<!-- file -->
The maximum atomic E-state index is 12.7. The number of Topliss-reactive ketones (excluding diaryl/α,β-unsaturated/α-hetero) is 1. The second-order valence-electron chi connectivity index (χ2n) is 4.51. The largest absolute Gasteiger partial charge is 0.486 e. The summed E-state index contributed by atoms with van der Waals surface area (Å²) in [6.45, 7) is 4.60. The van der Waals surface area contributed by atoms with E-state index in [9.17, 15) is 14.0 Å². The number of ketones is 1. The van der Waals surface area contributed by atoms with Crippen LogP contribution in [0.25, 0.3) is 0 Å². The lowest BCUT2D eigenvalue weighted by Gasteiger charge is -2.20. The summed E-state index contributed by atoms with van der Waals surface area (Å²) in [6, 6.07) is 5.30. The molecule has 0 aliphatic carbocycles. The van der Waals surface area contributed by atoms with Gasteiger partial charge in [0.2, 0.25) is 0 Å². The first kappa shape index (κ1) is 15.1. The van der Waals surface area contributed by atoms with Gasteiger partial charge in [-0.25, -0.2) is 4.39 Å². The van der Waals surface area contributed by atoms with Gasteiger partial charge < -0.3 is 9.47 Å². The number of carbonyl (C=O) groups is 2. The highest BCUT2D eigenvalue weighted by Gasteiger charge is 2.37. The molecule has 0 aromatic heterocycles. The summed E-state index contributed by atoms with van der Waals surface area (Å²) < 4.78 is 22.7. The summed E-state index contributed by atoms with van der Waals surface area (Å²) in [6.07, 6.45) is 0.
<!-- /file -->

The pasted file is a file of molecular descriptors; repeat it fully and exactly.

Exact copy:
The maximum atomic E-state index is 12.7. The number of Topliss-reactive ketones (excluding diaryl/α,β-unsaturated/α-hetero) is 1. The second-order valence-electron chi connectivity index (χ2n) is 4.51. The largest absolute Gasteiger partial charge is 0.486 e. The summed E-state index contributed by atoms with van der Waals surface area (Å²) in [6.45, 7) is 4.60. The van der Waals surface area contributed by atoms with E-state index in [9.17, 15) is 14.0 Å². The number of ketones is 1. The van der Waals surface area contributed by atoms with Crippen LogP contribution in [0.25, 0.3) is 0 Å². The lowest BCUT2D eigenvalue weighted by Gasteiger charge is -2.20. The summed E-state index contributed by atoms with van der Waals surface area (Å²) in [6, 6.07) is 5.30. The molecule has 0 aliphatic carbocycles. The van der Waals surface area contributed by atoms with Gasteiger partial charge in [0.2, 0.25) is 0 Å². The first kappa shape index (κ1) is 15.1. The van der Waals surface area contributed by atoms with Gasteiger partial charge in [-0.25, -0.2) is 4.39 Å². The van der Waals surface area contributed by atoms with Gasteiger partial charge < -0.3 is 9.47 Å². The number of carbonyl (C=O) groups is 2. The highest BCUT2D eigenvalue weighted by Gasteiger charge is 2.37. The molecule has 0 aromatic heterocycles. The summed E-state index contributed by atoms with van der Waals surface area (Å²) < 4.78 is 22.7. The summed E-state index contributed by atoms with van der Waals surface area (Å²) in [6.07, 6.45) is 0.